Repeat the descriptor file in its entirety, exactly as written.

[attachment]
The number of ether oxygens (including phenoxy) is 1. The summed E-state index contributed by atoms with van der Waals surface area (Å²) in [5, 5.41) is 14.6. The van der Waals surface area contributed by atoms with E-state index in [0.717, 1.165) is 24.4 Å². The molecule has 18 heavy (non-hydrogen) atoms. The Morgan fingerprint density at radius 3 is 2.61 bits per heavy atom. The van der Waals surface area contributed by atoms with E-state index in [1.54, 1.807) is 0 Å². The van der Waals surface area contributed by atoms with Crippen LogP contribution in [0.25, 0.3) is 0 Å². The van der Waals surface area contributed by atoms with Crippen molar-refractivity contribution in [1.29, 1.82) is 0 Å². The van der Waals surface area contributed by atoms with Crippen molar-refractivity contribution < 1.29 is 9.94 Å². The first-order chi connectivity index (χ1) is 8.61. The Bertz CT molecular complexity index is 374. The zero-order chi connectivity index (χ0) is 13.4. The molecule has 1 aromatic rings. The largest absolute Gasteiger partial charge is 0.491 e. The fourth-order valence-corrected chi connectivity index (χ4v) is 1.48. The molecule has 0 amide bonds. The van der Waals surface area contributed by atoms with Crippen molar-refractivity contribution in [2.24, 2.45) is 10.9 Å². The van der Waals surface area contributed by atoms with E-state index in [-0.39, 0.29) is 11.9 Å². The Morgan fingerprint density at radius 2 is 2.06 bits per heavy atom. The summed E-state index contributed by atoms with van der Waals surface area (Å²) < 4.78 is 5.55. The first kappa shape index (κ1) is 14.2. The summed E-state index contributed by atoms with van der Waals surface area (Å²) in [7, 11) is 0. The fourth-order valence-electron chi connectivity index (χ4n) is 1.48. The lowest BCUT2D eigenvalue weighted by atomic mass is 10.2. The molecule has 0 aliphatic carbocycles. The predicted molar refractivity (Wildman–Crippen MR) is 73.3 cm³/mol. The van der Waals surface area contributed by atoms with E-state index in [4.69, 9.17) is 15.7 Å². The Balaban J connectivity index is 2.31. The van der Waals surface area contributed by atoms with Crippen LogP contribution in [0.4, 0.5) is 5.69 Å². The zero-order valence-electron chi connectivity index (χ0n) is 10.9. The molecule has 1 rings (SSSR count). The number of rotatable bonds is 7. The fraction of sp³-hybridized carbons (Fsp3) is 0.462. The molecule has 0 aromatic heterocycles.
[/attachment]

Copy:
The number of ether oxygens (including phenoxy) is 1. The summed E-state index contributed by atoms with van der Waals surface area (Å²) in [5, 5.41) is 14.6. The van der Waals surface area contributed by atoms with E-state index in [0.717, 1.165) is 24.4 Å². The molecule has 18 heavy (non-hydrogen) atoms. The Morgan fingerprint density at radius 3 is 2.61 bits per heavy atom. The van der Waals surface area contributed by atoms with E-state index in [1.54, 1.807) is 0 Å². The van der Waals surface area contributed by atoms with Crippen LogP contribution in [0.25, 0.3) is 0 Å². The van der Waals surface area contributed by atoms with Crippen molar-refractivity contribution in [1.29, 1.82) is 0 Å². The van der Waals surface area contributed by atoms with Crippen molar-refractivity contribution < 1.29 is 9.94 Å². The first-order chi connectivity index (χ1) is 8.61. The Bertz CT molecular complexity index is 374. The zero-order chi connectivity index (χ0) is 13.4. The molecule has 1 aromatic rings. The largest absolute Gasteiger partial charge is 0.491 e. The fourth-order valence-corrected chi connectivity index (χ4v) is 1.48. The molecule has 0 amide bonds. The van der Waals surface area contributed by atoms with Crippen molar-refractivity contribution in [2.24, 2.45) is 10.9 Å². The van der Waals surface area contributed by atoms with E-state index in [-0.39, 0.29) is 11.9 Å². The Morgan fingerprint density at radius 2 is 2.06 bits per heavy atom. The summed E-state index contributed by atoms with van der Waals surface area (Å²) < 4.78 is 5.55. The first kappa shape index (κ1) is 14.2. The summed E-state index contributed by atoms with van der Waals surface area (Å²) in [7, 11) is 0. The fourth-order valence-electron chi connectivity index (χ4n) is 1.48. The lowest BCUT2D eigenvalue weighted by atomic mass is 10.2. The molecule has 0 aliphatic carbocycles. The predicted molar refractivity (Wildman–Crippen MR) is 73.3 cm³/mol. The van der Waals surface area contributed by atoms with E-state index in [4.69, 9.17) is 15.7 Å². The Balaban J connectivity index is 2.31. The van der Waals surface area contributed by atoms with Crippen LogP contribution in [0.4, 0.5) is 5.69 Å². The zero-order valence-electron chi connectivity index (χ0n) is 10.9. The molecule has 1 rings (SSSR count). The number of rotatable bonds is 7. The fraction of sp³-hybridized carbons (Fsp3) is 0.462. The molecule has 0 aromatic heterocycles.